Richard Ghilarducci Lists Some of The Ways Mentoring Can Support Succession Planning

Succession planning and mentoring are important strategies to ensure the continued strength and growth of a company.

As per Richard Ghilarducci, it involves the process of identifying and developing new leaders that can replace old leaders as they leave the company, retire or die. Succession planning and mentoring help prepare competent and skilled employees who can effectively assume leadership roles as soon as become available.

Richard Ghilarducci marks a few ways mentoring supports succession planning and management

Mentoring is an important component of succession planning. It plays a vital role in developing career paths and transferring knowledge from within, from one employee to the other. It allows companies to avoid onboarding new employees for leadership roles who may require extra time to familiarize themselves with the company and its vital selling points.

There are many ways mentoring supports succession planning and management, such as:

  • Mentoring can bridge the gap across generations: At this point, a workplace is likely to feature employees from multiple generations, the Baby Boomers, Gen X, Millennials, and Gen Z. Each of them brings their own expectations, ideas and experiences to the workforce. At times, such differences may make employees feel that they do not have much in common with other workers outside of their age group, and as a result they may not be keen to develop relationships across generations. Having mentoring programs in place, however, can help employee see past their generational differences, and develop closer working relationships. Baby Boomers especially are perfectly positioned to mentor younger employees and help them to develop valuable leadership skills.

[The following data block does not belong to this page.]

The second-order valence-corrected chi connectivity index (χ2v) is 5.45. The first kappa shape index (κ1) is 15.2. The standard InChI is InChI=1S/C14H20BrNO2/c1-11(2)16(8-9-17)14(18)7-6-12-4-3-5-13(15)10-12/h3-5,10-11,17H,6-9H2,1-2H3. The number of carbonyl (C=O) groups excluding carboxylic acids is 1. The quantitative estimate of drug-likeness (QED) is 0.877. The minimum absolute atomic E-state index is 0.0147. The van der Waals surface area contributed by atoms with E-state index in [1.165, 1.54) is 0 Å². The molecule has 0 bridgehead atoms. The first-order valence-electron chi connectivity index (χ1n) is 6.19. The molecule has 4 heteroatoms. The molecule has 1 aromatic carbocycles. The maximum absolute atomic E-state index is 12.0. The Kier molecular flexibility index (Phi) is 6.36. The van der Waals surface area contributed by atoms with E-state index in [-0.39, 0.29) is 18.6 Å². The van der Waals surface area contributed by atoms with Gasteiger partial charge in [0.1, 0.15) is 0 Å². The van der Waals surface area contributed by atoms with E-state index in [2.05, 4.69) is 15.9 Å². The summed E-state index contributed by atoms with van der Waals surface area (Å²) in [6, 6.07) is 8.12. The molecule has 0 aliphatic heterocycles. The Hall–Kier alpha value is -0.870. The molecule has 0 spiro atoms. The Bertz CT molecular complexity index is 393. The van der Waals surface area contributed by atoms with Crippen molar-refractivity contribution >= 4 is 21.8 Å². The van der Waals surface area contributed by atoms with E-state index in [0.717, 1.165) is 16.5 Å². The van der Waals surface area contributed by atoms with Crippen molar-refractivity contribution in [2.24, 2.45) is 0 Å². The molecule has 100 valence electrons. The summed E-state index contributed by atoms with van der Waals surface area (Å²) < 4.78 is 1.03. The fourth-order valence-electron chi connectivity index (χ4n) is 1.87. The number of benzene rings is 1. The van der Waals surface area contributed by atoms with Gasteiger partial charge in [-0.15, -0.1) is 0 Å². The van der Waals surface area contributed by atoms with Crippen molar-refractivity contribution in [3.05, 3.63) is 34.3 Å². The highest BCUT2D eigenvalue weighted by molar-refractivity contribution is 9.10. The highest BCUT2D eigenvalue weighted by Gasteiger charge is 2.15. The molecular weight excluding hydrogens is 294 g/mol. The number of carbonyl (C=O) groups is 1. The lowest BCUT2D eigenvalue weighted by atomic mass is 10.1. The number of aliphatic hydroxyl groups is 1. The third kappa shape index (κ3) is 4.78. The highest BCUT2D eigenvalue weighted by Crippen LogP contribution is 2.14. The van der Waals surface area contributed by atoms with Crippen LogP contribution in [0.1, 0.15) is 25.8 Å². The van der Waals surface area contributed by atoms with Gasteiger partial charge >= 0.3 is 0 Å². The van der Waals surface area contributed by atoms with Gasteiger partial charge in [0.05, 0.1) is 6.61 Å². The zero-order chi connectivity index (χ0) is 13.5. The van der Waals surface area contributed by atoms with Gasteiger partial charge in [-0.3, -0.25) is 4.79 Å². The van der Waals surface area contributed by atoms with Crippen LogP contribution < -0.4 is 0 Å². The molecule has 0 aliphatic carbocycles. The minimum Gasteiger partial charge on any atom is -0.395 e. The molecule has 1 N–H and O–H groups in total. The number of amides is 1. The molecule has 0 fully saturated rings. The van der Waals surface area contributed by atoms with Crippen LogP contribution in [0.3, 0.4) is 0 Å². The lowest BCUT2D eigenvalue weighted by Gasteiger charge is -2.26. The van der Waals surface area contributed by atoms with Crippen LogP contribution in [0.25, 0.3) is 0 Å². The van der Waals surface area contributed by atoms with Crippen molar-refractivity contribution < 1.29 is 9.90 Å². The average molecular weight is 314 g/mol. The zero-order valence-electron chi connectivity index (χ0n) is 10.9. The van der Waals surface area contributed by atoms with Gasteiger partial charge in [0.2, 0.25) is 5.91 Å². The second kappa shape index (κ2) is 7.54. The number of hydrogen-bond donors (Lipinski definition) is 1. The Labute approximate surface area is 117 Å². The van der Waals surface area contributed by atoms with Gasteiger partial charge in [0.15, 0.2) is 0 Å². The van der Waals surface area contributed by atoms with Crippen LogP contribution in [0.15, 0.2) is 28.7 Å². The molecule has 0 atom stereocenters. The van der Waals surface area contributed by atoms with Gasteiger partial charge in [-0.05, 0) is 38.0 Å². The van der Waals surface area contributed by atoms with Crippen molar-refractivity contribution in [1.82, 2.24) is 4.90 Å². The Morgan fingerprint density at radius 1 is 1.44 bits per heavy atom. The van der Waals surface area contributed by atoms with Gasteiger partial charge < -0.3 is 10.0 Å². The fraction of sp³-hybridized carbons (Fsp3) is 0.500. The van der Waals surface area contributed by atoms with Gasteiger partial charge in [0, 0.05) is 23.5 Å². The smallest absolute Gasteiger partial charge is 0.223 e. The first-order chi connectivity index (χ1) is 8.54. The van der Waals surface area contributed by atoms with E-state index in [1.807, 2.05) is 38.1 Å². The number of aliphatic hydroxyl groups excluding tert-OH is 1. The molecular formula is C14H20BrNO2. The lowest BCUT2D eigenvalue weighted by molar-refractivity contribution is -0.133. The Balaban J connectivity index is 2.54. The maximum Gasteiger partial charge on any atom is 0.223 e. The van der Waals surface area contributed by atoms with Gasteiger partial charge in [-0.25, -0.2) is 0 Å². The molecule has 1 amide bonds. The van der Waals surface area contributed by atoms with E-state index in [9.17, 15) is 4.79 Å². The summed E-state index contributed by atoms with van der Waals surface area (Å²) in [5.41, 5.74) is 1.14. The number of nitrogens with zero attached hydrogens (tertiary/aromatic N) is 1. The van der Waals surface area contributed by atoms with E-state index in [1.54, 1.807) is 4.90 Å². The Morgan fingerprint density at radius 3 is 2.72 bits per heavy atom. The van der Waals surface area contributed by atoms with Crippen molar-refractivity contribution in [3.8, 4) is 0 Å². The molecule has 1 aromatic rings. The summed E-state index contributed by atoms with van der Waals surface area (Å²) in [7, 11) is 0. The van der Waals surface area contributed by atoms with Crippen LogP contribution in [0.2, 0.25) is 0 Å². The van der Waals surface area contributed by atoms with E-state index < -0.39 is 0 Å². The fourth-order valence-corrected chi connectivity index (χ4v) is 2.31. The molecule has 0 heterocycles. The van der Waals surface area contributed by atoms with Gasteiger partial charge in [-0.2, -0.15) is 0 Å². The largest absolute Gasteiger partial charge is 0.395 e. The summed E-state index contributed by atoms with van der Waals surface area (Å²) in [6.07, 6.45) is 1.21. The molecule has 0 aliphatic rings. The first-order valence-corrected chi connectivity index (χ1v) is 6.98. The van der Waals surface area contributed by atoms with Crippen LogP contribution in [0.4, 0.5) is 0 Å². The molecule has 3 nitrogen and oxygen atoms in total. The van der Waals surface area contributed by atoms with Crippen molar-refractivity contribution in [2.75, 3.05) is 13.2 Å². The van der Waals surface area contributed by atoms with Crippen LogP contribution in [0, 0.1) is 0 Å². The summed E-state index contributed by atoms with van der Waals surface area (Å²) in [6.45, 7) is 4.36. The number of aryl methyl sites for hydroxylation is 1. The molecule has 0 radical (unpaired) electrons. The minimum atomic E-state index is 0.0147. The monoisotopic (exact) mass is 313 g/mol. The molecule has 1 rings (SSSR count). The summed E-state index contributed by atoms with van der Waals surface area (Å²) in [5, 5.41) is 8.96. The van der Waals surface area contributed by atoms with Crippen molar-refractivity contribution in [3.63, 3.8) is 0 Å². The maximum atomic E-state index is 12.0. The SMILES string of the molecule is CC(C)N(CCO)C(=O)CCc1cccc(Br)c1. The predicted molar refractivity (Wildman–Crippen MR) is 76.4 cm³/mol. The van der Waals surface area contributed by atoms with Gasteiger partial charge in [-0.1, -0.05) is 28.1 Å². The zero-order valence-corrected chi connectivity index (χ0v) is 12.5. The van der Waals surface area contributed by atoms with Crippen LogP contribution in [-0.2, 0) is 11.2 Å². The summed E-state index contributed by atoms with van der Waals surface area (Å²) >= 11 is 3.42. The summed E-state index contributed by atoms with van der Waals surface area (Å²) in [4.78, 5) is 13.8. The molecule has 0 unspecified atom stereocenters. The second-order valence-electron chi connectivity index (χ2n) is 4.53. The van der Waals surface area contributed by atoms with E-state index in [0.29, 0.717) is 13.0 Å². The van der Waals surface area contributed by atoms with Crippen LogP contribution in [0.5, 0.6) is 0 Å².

• Mentoring contributes to the institutional knowledge of the company: Institutional knowledge implies to the memory of a company. It may include vital cultural memories like how the company was established, or even more tactical knowledge like how to manage critical projects. A good amount of institutional knowledge is captured in personal experiences and stories, which cannot be easily documented. Several companies today are rightly concerned about their older employees, specifically the Baby Boomers, retiring in the near future and the subsequent loss of implicit institutional knowledge. Mentoring can help such older employees to share and transfer important institutional knowledge to the leaders of tomorrow.
  • Mentoring creates a conduit between different business units: No matter whether it is by functional area, product line or region, companies often become siloed. This presents a challenge for succession planning and management, as it gets difficult for the employees to transfer from one part of the business to another. Having a formal mentoring program that spans business units, however, can be highly useful in developing boundary spanning relationships that helps in breaking down silos within the structure of a company.

As Richard Ghilarducci says, formal training programs usually put greater emphasis on models or theory to explain concepts to trainees. However, many of these theories do not always translate effectively to real-life situations, and hence employees face complexities in applying these concepts at work. On the other hand, mentors can provide mentees with valuable advice and insights that are based on their own experience. This real-world knowledge can often be much more applicable to the menteeā€™s work and responsibilities.


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